Itinerari Tematici

The Scale Trail around Italy

Throughout the Bel Paese, beyond the Museum of Campogalliano, there are places worth a visit because they house major collections dedicated to scales and weights. While travelling along our peninsula, you may encounter other instruments for weighing and measuring in the many museums dedicated to agriculture and its traditions and practices.

  • Florence – Institute and Museum of History and Science. This institute conserves the Medici and Lorraine collections of instruments of medical sciences; here you may consult the records online of the objects conserved:

  • Milan – the ‘Leonardo da Vinci’ National Museum of Science and Technology. On the site of the greatest Italian technical-scientific museum, the catalogue of objects exhibited for the purposes of research into scales may be accessed.

  • Naples – National Archaeological Museum. This museum conserves many finds originating from Pompeii, Stabia and Herculaneum; within the Numismatic Collection there are exhibits of a weights and measures bench and some examples of steelyard balances and weights. Unfortunately, many others are kept in storage.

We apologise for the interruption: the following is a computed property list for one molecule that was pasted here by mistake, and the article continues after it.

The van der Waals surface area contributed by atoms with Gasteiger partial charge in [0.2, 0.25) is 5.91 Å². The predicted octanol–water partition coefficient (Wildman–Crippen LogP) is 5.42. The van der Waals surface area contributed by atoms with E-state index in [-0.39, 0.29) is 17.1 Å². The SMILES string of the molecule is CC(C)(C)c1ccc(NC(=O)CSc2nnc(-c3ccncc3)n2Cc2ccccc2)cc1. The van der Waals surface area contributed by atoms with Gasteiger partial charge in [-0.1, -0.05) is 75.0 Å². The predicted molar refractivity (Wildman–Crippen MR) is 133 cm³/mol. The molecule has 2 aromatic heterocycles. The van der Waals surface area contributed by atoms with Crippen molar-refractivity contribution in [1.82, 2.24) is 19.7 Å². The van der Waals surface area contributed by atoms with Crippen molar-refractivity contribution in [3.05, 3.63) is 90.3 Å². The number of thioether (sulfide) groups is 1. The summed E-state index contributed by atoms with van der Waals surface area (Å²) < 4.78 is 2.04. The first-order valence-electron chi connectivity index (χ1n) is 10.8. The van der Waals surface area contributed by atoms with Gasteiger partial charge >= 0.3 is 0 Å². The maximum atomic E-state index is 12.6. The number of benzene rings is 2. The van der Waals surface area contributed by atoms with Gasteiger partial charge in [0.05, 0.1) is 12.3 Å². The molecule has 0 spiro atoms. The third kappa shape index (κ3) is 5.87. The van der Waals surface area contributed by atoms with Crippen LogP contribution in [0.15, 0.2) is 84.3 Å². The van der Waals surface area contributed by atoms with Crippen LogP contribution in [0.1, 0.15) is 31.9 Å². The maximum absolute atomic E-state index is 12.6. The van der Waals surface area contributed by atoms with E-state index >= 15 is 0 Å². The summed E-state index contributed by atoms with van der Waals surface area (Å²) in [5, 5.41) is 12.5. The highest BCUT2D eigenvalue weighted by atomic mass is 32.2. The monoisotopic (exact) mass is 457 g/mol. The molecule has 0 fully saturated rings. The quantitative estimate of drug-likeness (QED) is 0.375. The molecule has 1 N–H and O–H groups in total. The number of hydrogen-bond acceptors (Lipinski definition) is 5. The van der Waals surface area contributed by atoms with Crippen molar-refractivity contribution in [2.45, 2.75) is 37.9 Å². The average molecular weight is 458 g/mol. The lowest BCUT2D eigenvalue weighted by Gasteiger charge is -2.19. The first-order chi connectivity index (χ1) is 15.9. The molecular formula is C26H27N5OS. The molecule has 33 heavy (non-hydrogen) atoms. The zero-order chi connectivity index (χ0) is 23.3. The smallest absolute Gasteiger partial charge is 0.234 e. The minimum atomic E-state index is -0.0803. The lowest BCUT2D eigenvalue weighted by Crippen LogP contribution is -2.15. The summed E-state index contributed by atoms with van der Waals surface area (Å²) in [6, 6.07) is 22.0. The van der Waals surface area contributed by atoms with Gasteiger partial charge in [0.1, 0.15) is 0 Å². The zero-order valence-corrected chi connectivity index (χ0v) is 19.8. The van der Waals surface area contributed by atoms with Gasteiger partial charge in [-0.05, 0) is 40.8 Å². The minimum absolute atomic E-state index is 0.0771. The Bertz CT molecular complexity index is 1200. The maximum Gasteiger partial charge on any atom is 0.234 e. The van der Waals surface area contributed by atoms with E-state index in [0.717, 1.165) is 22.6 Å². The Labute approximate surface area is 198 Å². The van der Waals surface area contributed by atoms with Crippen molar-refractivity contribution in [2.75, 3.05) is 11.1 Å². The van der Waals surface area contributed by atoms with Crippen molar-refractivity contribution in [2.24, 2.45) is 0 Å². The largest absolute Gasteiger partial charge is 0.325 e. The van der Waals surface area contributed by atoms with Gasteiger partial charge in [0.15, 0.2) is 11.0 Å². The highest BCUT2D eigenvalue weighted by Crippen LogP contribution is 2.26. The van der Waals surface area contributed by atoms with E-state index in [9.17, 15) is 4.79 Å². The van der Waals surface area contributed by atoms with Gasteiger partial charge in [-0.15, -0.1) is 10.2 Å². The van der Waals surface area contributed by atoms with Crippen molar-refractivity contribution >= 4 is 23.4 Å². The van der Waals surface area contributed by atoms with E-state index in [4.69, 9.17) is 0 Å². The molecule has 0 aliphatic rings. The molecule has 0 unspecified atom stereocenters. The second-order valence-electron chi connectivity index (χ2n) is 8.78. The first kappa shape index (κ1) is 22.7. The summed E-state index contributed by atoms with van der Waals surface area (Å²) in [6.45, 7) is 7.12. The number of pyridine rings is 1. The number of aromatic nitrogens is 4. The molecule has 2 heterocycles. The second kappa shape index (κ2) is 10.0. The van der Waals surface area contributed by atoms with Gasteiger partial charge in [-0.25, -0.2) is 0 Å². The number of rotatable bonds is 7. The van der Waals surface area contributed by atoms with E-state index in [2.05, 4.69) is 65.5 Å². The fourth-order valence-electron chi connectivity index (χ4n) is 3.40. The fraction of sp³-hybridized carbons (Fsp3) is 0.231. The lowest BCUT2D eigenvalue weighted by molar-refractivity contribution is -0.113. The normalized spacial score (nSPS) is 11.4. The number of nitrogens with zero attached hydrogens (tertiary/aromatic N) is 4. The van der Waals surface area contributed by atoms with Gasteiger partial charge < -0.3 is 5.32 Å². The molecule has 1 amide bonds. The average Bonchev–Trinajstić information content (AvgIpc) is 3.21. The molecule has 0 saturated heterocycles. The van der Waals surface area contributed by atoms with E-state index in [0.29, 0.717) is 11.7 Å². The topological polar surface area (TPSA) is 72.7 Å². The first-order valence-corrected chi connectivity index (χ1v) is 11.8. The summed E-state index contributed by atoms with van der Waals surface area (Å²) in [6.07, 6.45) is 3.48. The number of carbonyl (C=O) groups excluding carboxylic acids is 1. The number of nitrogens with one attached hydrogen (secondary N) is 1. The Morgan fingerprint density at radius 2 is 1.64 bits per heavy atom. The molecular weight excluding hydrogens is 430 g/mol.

• Udine, Aiello del Friuli – Museum of Peasant Civilisations of Imperial Friuli. The Weights and Measures section of the museum displays pre-metric scales and measures starting from the 1500s, through the Austrian period up to the introduction of the metric system.

  • Trento, San Michele all’Adige – Museum of the Traditions of the Trentino Peoples. In the section dedicated to wrought iron, there are two displays with antique steelyard balances and weights.

  • Lucca, San Pellegrino in Alpe – ‘Don Luigi Pellegrini’ Ethnographical Museum. The museum is part of the museum system of the Province of Modena; and an entire wall is covered with steelyard balances and weights.

  • Bologna – Museum of Physics of the University. Contains some laboratory scales.

  • Arezzo, Monterchi – Scales and Weights Display. Currently closed, it houses a collection of about 500 scales and weights.


Photo: coin-weighing scale of the ‘Leonardo da Vinci’ National Museum of Science in Milan.